As a reward for passing my essay exam Monday morning, and subsequently the important class I was enrolled in, I went to the bookstore and picked up the first two official graphic novel continuations of the Legend of Korra series, the Legend of Korra: Turf Wars Part Two (graphic novel 76 pages) created by Bryan Koonietzko and Michael Dante DiMartino. This particular book is written by Michael Dante DiMartino, layouts by Irene Koh and Paul Reinwand, art by Irene Koh, colors by Vivian NG, lettering by Nate Piekos of Blambot, and the cover by Heather Campbell with Vivian NG.
“New beginnings for Korra and Asami! On a return trip to the Spirit World, Korra and the Airbenders discover that the lush, beautiful landscape is now dark and desolate – and what little flora remain want to drive humans out! Meanwhile, General Iroh establishes a military presence on the outskirts of the portal, further threatening the balance of human and spirit relations. When things seem to be at their worst, Republic City’s housing crisis reaches its peak and Zhu Li sets her sights on the biggest public figure in the city – President Raiko – in a bid for the presidency! With her friend’s success, the future of the spirit portal, and the wellbeing of Republic City’s citizens at stake, can Korra remain neutral and fulfill her duties as the Avatar?”
I am continuously fascinated by how this series in general deals with politics and the current political environment without this even being about our own modern world. For example, President Raiko is only focused on getting reelected and not on actually listening to the needs of the people. And then he goes around using everything that’s happened in Republic City during the Legend of Korra animated series to make life worse and more miserable for Korra by blaming everything on her instead of working to find a positive solution that would help the majority of his constituents.
Then you get Zhu Li who is working so hard to try to provide for the people and improve their living conditions but she’s going mostly unnoticed in her efforts. This series also shows the difficulties of people in large groups. I’m positive that individually, all the normal people in this series who are refugees and such are wonderful individuals, but when grouped together as a whole, they definitely develop an unhealthy mob-like mentality where they’ll believe whatever voice is talking to them at any given time and not think for themselves, nor attempt to work to solve their issues. They are all quite good at saying what all their problems are but none of them appear willing to go the extra mile to help get their own lives and the lives of everyone else in their situation back to a semblance of positivity.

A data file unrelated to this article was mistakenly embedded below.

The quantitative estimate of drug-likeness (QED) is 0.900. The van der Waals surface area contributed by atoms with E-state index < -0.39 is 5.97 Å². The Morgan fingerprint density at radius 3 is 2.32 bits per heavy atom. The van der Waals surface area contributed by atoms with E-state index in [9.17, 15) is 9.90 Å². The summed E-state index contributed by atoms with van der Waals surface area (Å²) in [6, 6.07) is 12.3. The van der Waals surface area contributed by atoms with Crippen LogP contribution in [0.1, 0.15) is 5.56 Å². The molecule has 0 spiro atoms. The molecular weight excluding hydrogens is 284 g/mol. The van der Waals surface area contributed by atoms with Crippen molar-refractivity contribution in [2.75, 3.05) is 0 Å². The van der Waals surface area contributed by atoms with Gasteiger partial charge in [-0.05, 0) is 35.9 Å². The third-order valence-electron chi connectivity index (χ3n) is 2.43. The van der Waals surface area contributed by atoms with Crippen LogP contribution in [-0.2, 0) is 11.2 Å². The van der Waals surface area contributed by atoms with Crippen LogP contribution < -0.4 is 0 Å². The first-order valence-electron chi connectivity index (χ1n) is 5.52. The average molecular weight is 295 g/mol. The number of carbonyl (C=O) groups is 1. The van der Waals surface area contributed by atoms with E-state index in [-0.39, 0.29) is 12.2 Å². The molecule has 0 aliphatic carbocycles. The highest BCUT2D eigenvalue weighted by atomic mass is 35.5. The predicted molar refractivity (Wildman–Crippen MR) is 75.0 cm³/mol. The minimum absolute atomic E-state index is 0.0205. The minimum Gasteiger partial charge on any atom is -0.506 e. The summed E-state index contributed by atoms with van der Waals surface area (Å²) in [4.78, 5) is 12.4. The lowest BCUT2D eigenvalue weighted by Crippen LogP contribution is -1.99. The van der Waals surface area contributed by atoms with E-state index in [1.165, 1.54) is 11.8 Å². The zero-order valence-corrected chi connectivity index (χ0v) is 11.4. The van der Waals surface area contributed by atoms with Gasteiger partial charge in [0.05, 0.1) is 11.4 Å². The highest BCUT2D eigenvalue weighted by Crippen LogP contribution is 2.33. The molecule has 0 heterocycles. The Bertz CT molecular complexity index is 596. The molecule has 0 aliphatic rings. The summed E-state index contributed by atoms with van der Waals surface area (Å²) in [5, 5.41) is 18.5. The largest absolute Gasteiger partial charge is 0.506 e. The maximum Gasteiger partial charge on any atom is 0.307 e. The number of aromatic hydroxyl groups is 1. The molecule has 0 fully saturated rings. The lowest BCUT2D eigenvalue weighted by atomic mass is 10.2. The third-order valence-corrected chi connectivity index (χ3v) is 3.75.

Korra and Asami’s relationship is being shaped very well and I appreciate the writers for not making everything automatically perfect. Korra and Asami both have a bit to learn about how their relationship works and what each other’s boundaries are, which I think is a very healthy way of representing a real relationship. Korra and Asami are both very strong-willed and they are having some mild communication errors, which makes perfect sense for where they are. I was so hoping to see their date, though. Korra clearly worked to make sure she looked fantastic for Asami and she knew Asami wouldn’t have stood her up. So while I understand and appreciate the plot progress, I am hoping to get to see the date in the next issue in June. I hope we get to see all the cute and romantic things.
Overall, I’d rate this graphic novel as a solid high three on my rating scale. I’m happy I purchased the first two, I look forward to book two in June, and I’ll happily buy more as they’re produced.